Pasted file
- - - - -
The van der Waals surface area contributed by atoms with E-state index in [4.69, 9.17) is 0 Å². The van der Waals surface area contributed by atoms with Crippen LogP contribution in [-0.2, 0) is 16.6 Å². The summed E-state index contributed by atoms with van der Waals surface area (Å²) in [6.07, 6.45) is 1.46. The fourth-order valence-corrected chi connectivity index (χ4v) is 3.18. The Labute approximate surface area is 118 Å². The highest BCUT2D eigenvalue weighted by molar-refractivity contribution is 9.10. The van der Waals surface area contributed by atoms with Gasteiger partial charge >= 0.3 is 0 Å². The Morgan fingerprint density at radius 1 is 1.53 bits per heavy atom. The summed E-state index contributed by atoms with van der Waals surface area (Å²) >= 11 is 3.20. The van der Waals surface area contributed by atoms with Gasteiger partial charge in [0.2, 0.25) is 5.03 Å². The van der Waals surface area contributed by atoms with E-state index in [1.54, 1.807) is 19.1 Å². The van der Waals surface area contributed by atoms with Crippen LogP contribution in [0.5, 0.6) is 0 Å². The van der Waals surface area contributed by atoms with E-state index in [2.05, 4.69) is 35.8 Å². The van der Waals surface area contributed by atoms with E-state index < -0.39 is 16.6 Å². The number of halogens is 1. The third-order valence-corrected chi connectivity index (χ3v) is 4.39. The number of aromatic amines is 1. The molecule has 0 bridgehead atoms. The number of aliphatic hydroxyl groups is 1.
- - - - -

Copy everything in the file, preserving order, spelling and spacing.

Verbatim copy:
The van der Waals surface area contributed by atoms with E-state index in [4.69, 9.17) is 0 Å². The van der Waals surface area contributed by atoms with Crippen LogP contribution in [-0.2, 0) is 16.6 Å². The summed E-state index contributed by atoms with van der Waals surface area (Å²) in [6.07, 6.45) is 1.46. The fourth-order valence-corrected chi connectivity index (χ4v) is 3.18. The Labute approximate surface area is 118 Å². The highest BCUT2D eigenvalue weighted by molar-refractivity contribution is 9.10. The van der Waals surface area contributed by atoms with Gasteiger partial charge >= 0.3 is 0 Å². The Morgan fingerprint density at radius 1 is 1.53 bits per heavy atom. The summed E-state index contributed by atoms with van der Waals surface area (Å²) >= 11 is 3.20. The van der Waals surface area contributed by atoms with Gasteiger partial charge in [0.2, 0.25) is 5.03 Å². The van der Waals surface area contributed by atoms with E-state index in [1.54, 1.807) is 19.1 Å². The van der Waals surface area contributed by atoms with Crippen LogP contribution in [0.5, 0.6) is 0 Å². The van der Waals surface area contributed by atoms with E-state index in [2.05, 4.69) is 35.8 Å². The van der Waals surface area contributed by atoms with E-state index < -0.39 is 16.6 Å². The number of halogens is 1. The third-order valence-corrected chi connectivity index (χ3v) is 4.39. The number of aromatic amines is 1. The molecule has 0 bridgehead atoms. The number of aliphatic hydroxyl groups is 1.